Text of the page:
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Dissecting Bitcoin’s Death Crosses from the past: BTC could mirror 2015 setup

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With Bitcoin hovering around the $7,200 level, it should be noted that its journey thus far has transitioned from being cautiously optimistic to a roller-coaster ride. The future, however, looks to be stuck in limbo until Bitcoin makes its next move.

Bitcoin’s Current State

In terms of network, Bitcoin’s hash rate aka the lifeline has come down from its ATH to 93.5 million TH/s; the network is secure as ever. The number of unique addresses as of 26 November 2019 was 380,403, a 64.53% reduction from its ATH during the peak of the 2017 bull run.

Source: BTC/USD TradingView

In terms of price, BTC has slowed down since its volatility is moving sideways. Multiple indicators are not exhibiting any dichotomy for Bitcoin, or any clear bias. On one hand, the price is consolidating in a falling wedge pattern, indicating a bullish bias. On the other hand, the simple moving averages [SMA] are indicating huge bearish bias.

Will bulls overcome the bearish sentiment and triumph?

Will the bears knock the bulls down to the ground?

Dissecting one of these scenarios will help opine on what to expect for Bitcoin.

The Looming Death Cross

The bearish scenario that is looming over Bitcoin is the ‘Death Cross.’ Death Cross is when the 50-day SMA crosses below the 200-day SMA. Infamously, this indicator lit up before major economic downturns in 1929, 1938, 1974, and 2008. It is also important to note that there were times when the death cross appeared, but proved to be a false indicator.

With the data available for Bitcoin dating back to January 2012, this indicator has flashed six times and it is clearly depicted in the chart above.

So, what’s so special about this?

The first major bull run in 2013 pushed the price of Bitcoin to the $1,100 territory, following which there was a bust cycle. During the bust cycle, the death cross was formed on 9 April 2014. The bulls tried to take BTC back from the bears, but failed. This caused an ephemeral golden cross, followed by another death cross, which was the nail in the bulls’ coffin. This bear cycle lasted for more than 300 days, following which another golden cross was seen. Like the fate of the previous golden cross, this one failed as well, and was immediately followed by another death cross.

The bulls finally snatched BTC from the bears, forming another golden cross in early 2016, a development that led to another euphoric bull run which pushed the price exponentially. This was the 2017 bull run. The 2018 bear cycle was brutal, if not more excruciating, than the 2014/2015 bear cycle.

Death Cross Autopsies

Source: BraveNewCoin Liquid Index TradingView

Although the death cross is supposedly a bearish indicator, from the above data, it can be inferred that the returns are rather mixed and do not represent a common deviation.

30 days into the first death cross, BTC prices witnessed a major downturn of -47.89%. The price recovered over the next couple of weeks, but failed to show any positive return. Interestingly, over 14 and 30 days into the 2018 death cross, BTC’s price surged by 11.32% and 32.67%, respectively. The price finally conformed to the death cross’ bearish bias and yielded a return of -17.36%. Eventually, 180 days into the death cross, BTC showed negative returns.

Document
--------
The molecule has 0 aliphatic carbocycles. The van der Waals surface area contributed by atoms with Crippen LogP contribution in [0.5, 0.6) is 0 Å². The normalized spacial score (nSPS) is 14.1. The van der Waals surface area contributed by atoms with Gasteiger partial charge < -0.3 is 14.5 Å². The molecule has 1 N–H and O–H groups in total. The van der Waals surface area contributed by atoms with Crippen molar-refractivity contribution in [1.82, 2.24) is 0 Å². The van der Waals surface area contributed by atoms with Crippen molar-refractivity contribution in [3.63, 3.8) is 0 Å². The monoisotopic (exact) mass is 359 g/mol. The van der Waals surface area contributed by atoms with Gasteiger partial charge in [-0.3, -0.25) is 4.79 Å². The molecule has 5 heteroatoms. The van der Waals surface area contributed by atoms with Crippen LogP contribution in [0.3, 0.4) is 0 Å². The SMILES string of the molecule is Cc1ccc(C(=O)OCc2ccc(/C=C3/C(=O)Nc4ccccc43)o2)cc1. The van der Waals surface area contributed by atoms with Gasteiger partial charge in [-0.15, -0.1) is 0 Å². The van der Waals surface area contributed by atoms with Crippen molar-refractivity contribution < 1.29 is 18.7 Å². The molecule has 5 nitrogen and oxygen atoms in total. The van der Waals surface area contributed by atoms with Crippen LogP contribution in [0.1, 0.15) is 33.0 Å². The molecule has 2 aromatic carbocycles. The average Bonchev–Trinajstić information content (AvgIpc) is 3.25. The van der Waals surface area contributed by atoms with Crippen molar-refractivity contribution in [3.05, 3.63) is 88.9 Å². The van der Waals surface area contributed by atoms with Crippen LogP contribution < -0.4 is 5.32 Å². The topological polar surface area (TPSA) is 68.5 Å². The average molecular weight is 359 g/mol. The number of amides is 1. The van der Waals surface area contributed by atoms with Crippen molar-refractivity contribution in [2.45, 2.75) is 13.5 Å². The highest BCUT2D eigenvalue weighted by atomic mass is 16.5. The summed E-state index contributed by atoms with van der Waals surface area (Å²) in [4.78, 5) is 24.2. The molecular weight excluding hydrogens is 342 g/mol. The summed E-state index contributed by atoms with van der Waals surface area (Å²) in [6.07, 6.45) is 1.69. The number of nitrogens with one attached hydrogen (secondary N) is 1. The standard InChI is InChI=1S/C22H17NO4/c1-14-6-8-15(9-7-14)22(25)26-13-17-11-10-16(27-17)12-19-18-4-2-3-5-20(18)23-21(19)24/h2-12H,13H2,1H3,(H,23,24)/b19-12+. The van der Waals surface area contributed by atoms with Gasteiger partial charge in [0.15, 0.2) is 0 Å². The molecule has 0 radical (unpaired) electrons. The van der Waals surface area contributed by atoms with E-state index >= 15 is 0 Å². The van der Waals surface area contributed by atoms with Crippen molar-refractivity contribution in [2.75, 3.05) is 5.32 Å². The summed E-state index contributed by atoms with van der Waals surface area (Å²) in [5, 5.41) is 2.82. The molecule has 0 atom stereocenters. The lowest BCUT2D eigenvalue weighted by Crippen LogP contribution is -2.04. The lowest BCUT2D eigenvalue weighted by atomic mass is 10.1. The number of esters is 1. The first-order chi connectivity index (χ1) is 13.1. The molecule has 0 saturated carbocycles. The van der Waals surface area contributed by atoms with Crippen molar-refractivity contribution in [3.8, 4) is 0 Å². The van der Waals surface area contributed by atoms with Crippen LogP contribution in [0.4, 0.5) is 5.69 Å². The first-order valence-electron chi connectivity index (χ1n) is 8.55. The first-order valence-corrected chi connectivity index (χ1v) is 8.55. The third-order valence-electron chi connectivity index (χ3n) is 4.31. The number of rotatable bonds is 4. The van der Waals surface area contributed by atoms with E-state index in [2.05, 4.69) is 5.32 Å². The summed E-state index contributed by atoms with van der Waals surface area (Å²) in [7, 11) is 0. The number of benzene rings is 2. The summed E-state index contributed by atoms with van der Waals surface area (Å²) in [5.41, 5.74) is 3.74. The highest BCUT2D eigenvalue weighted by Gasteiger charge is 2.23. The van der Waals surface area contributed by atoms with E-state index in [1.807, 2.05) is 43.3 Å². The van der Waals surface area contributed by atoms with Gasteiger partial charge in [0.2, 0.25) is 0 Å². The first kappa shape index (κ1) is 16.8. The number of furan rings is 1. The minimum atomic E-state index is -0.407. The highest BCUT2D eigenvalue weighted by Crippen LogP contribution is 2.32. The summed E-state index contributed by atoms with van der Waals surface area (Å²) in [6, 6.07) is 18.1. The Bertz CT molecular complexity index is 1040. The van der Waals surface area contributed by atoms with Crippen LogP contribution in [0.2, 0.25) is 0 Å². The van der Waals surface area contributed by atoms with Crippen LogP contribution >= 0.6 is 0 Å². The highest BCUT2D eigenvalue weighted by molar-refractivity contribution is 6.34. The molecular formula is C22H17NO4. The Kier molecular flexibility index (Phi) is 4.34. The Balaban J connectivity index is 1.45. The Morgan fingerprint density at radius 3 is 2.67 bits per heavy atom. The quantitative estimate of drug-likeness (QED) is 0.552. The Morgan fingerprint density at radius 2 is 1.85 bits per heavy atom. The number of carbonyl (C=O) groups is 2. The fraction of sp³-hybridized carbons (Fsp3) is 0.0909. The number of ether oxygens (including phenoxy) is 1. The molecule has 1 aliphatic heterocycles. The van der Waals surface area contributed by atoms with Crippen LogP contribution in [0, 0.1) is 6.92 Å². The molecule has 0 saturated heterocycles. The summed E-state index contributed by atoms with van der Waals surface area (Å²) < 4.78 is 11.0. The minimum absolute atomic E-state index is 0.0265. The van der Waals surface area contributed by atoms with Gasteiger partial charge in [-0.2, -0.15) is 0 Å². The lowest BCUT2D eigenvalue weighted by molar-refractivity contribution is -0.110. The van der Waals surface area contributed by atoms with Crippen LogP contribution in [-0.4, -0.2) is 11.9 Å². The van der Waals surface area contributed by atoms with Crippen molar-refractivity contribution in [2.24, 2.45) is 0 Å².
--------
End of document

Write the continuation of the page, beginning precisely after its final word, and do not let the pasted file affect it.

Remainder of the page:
Speaking to AMBCrypto, Scott Melker, a trader at Texas West Capital and a DJ, opined on the Death Cross, stating,

“I don’t give much consideration to golden and death crosses. I find them to be lagging indicators, especially on higher time frames – a result of past price action, not a predictor of what price will do in the future.”

With respect to the current death cross, formed on 25 October, the price has surged by 18.5% over 14 days, and dropped by -7% over the last 30 days. Although the price has collapsed by a huge amount in the last few days, more data is required to suggest the next course of action. Looking at the technicals, the bounce is just a pitstop for the bears.

End Result: Bitcoin’s Bearish Case

True as Scott Melker may be, moving averages are usually lagging indicators and do not give a real-time reflection of the price. The death cross has been a differentiating factor that, in a vague sense, separates bull cycles from bear cycles. For example, the April 2014 death cross lasted for 560+ days, indicating a long-lasting bust cycle.

The 2018 death cross was also followed by a bear cycle that lasted 388 days, until the golden cross appeared on 23 April 2019. Since April 2019, the supposed bull run was in full force for 185 days; after which, a death cross manifested itself and has been looming over Bitcoin for more than 20 days.

The bearish case for Bitcoin could prove that April 2019’s golden cross was a fake-out, one very similar to the July 2015 golden cross. The 2015 ‘fake golden cross’ was proceeded by a death cross, which pushed Bitcoin close to its previous bottom.

As mentioned above, the bearish case for Bitcoin seems likely and Bitcoin could mirror a similar move from the past, more precisely, the move could be from 2015.

If that were to be the case, are you prepared to stack more sats?


Akash is a full-time cryptocurrency writer and an analyst at AMBCrypto. He is an engineering graduate with an avid interest in finance and economics. Attracted to the chaos of trading, Akash has invested in BTC, ETH and XRP for educational purposes.
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